Denmark: A large fire devastates Novo Nordisk's offices, the pharmaceutical company that owns Ozempic

The Copenhagen Fire Department managed to get the fire under control. The company claims the smoke "is not toxic."

One of Novo Nordisk's office buildings on the outskirts of Copenhagen, Denmark, caught fire this Wednesday. Novo Nordisk is the pharmaceutical group behind the weight loss drugs Ozempic and Wegovy.

The Copenhagen Fire Department reported the incident. They issued an evacuation order. Fire Chief of Operations Martin Smith told AFP that they were working to control a "large" fire: "It is a large fire. We have about 100 personnel on site," said Smith.

The headquarters of the largest European company, Novo Nordisk, catches fire near Copenhagen. Novo Nordisk manufactures pharmaceutical products such as insulin and weight loss products.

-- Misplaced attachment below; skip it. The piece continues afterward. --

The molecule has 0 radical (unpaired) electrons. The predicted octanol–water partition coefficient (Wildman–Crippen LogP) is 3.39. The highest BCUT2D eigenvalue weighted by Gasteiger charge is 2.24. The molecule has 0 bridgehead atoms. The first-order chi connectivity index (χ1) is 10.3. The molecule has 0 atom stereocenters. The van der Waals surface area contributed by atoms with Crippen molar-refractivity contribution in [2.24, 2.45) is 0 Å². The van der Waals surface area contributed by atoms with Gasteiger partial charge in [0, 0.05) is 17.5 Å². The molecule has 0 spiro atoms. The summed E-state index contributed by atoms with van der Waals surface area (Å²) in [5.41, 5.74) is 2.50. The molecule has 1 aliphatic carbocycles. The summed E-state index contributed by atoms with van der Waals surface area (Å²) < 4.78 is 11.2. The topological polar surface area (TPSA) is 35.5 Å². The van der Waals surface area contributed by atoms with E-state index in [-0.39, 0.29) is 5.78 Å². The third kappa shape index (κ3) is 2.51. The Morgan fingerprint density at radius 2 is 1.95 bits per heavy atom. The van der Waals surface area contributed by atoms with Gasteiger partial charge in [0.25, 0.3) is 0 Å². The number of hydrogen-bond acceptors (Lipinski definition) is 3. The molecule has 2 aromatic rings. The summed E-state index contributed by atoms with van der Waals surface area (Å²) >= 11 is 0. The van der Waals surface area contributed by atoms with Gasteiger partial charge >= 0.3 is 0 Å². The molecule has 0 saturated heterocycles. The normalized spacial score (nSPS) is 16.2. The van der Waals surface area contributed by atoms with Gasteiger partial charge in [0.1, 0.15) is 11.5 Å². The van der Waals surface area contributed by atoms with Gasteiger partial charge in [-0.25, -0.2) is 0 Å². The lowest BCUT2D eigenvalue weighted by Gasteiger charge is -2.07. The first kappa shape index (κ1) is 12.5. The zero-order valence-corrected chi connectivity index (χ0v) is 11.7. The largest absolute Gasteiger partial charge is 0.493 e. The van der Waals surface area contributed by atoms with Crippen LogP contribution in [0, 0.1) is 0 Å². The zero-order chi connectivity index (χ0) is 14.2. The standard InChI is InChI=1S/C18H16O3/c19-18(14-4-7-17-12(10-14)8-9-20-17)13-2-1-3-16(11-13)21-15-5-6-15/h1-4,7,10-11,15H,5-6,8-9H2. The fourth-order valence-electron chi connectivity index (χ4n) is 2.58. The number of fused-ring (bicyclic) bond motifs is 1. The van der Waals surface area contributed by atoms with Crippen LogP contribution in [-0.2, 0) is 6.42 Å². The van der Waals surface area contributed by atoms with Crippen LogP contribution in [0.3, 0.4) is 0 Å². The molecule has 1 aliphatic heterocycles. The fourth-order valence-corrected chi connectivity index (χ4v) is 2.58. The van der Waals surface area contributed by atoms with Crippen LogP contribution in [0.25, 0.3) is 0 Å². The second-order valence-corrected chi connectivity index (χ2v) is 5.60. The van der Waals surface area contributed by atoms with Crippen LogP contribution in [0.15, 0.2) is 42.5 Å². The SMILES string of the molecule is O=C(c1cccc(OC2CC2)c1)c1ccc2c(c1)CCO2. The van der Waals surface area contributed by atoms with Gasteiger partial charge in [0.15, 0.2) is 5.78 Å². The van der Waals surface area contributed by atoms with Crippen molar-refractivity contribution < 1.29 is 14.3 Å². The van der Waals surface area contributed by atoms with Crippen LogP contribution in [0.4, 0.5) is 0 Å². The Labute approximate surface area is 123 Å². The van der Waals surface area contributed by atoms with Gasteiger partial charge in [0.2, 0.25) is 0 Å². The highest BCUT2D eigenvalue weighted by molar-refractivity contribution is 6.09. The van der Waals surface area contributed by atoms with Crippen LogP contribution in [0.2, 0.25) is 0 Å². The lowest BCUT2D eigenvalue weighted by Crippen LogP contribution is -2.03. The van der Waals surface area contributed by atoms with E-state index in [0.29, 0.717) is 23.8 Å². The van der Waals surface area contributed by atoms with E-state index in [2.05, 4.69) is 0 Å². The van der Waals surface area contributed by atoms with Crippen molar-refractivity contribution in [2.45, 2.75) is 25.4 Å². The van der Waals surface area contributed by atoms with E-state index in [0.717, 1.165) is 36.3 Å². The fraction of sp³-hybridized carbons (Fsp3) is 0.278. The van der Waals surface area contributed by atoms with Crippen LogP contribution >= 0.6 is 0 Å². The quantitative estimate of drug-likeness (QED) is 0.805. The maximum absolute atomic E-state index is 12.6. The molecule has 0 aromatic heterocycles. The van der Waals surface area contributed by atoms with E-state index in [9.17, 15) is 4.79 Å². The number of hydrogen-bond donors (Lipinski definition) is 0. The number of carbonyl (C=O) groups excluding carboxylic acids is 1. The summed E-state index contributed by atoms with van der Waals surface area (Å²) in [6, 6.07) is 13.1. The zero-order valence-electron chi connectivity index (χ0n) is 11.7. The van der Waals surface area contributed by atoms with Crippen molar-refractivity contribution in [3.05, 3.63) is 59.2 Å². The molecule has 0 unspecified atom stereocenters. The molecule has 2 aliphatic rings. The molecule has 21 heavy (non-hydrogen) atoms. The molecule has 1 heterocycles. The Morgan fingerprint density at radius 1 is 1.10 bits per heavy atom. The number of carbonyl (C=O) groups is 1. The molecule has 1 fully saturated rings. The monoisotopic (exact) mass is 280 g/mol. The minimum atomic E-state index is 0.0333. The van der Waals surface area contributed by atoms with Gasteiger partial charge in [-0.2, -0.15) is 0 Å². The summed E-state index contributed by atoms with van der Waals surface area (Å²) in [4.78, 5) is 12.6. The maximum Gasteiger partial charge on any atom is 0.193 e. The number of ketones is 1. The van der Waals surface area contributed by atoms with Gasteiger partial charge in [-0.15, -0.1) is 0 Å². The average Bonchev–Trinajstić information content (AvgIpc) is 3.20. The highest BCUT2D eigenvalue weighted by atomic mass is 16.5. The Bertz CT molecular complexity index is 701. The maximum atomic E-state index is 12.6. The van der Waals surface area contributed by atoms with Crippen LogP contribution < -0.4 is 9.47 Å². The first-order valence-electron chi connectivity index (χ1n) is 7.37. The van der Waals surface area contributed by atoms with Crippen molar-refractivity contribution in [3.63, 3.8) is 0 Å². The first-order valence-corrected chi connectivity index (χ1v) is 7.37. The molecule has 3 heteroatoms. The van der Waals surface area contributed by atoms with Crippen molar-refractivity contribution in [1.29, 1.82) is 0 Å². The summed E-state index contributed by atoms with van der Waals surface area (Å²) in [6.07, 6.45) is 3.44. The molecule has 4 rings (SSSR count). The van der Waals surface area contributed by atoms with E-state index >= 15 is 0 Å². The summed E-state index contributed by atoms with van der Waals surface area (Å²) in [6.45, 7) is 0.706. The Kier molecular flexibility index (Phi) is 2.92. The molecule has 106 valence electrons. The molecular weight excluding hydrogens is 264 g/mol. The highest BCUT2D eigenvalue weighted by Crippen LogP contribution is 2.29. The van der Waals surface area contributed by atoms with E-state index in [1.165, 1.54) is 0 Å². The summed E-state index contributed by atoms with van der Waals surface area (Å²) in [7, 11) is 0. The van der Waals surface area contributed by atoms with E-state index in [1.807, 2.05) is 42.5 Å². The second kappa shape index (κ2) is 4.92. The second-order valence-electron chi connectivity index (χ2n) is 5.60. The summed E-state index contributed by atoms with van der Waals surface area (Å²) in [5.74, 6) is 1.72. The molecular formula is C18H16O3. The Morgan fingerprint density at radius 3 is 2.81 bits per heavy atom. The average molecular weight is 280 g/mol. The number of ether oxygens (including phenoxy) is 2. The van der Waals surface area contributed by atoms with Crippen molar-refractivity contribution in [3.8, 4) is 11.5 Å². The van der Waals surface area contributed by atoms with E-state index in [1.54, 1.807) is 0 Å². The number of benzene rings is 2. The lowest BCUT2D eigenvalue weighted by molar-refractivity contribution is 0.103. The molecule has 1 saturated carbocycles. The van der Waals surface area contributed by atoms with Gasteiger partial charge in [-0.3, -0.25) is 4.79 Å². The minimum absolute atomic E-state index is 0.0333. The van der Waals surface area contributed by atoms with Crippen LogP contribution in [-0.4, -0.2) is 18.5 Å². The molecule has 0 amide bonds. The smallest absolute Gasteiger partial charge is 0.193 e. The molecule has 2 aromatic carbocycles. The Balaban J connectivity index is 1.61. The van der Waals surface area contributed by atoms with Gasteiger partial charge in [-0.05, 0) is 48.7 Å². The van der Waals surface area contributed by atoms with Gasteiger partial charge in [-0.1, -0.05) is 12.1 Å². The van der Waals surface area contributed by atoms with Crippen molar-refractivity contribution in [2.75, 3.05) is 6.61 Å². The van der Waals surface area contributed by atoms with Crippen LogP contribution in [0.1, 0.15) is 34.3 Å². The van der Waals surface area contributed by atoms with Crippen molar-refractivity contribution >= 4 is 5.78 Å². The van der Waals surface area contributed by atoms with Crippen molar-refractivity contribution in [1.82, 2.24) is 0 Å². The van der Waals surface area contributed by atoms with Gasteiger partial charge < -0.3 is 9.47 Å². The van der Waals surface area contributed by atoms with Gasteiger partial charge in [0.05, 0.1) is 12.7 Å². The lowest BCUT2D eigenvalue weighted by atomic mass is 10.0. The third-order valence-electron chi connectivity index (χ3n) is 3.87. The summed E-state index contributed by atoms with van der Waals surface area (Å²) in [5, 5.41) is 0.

The fire department got the flames under control at the Novo Nordisk offices

According to the fire chief, the fire started in a container in a building that was being renovated by the pharmaceutical group. After this, it spread to the roof, making it more difficult for firefighters to control the fire. However, hours later, the authorities announced that they had managed to get the flames under control. They also managed to reduce the number of firefighters at the scene. "The fire is now under control and we have gone down to about 30 firefighters. There are only pockets of smoke left," the fire chief said.

The smoke was a cause of concern for the population. According to the Danish press agency Ritzau, smoke could be seen from nearly 20 miles away. Copenhagen Police recommended that people "go indoors and close doors and windows if you are in a smoky area," The Guardian learned. Novo Nordisk issued a statement and said the smoke "is not toxic."

It is not the first fire that the pharmaceutical group has experienced recently. Less than a week ago, another company building under construction went up in flames. The company claimed that the fire did not affect the production of medicines.